Whether you manage investments in London, run a division of a manufacturing company in China, or teach economics in an office building near Washington Square Park in New York City, it’s hard not to feel that you’re part of the global economy. The world may not yet be entirely flat, in the words of New York Times columnist and author Thomas Friedman, who visited campus in the spring. But it is certainly a lot less hilly than it used to be. Information, experiences, best practices, and relationships today transcend national borders and time zones. This mindset informs the way we study the world, the way we teach, and the way we envision NYU Stern’s mission.

This issue of STERNbusiness focuses on aspects of interconnectedness – on how NYU Stern benefits from being a part of the global community, and how NYU Stern alumni take what they learned at Stern with them as they set out to make their way in the world, and to improve it. This issue’s cover story, on Abraham George, is both inspiring and humbling. Last January, I had the opportunity to visit with Dr. George in India and to see some of the fruits of his philanthropic efforts first-hand. In December, with Dr. George’s assistance, we’re planning a conference on sustainable development with our Berkley Center for Entrepreneurship, which hosts so many of our initiatives on social entrepreneurship. The notion that business – and businesspeople – can be a force for social change isn’t merely a talking point or a matter of public relations. Through the work of our professors, students, and alumni, it is something we see every day. In April, the Berkley Center brought together experts and practitioners at its third annual Conference of Social Entrepreneurs. And it’s exhilarating to note that members of the Stern family who have just embarked on their careers, such as Noah Dinkin, have already adopted this mindset.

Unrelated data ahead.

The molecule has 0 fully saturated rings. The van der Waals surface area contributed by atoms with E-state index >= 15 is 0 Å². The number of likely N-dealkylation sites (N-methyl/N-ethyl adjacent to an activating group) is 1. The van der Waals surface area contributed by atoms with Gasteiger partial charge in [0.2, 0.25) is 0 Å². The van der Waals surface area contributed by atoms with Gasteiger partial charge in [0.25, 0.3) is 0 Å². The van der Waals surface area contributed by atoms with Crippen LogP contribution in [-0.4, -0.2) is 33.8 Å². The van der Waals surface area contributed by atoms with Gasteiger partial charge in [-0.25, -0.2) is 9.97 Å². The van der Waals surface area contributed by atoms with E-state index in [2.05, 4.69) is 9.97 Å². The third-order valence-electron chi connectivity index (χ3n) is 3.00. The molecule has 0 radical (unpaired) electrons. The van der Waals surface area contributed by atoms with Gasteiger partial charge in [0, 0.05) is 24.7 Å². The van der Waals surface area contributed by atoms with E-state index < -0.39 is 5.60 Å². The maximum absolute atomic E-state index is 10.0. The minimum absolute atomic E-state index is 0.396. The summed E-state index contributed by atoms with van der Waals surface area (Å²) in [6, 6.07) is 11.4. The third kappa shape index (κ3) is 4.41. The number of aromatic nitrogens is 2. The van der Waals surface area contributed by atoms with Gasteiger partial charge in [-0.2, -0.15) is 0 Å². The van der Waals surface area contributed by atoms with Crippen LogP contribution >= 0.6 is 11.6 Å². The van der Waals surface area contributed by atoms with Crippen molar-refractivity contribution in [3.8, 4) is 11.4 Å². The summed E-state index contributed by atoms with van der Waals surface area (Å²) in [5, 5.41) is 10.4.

Even as we examine the way the world is changing, and embrace those changes, it’s useful to sit back and recognize the constants in our life. We’re pleased to recognize in this issue the incredibly long and fruitful career of Ernest Kurnow, who has gently and expertly introduced generations of students to the world of statistics, and to feature the work of Ed Altman, who this year marks his 40th year as a valued member of Stern’s faculty.

Looking through the magazine, I found myself impressed with the variety and range of activities, people, and events on campus. I invite you to come and see for yourself.

Thomas F. Cooley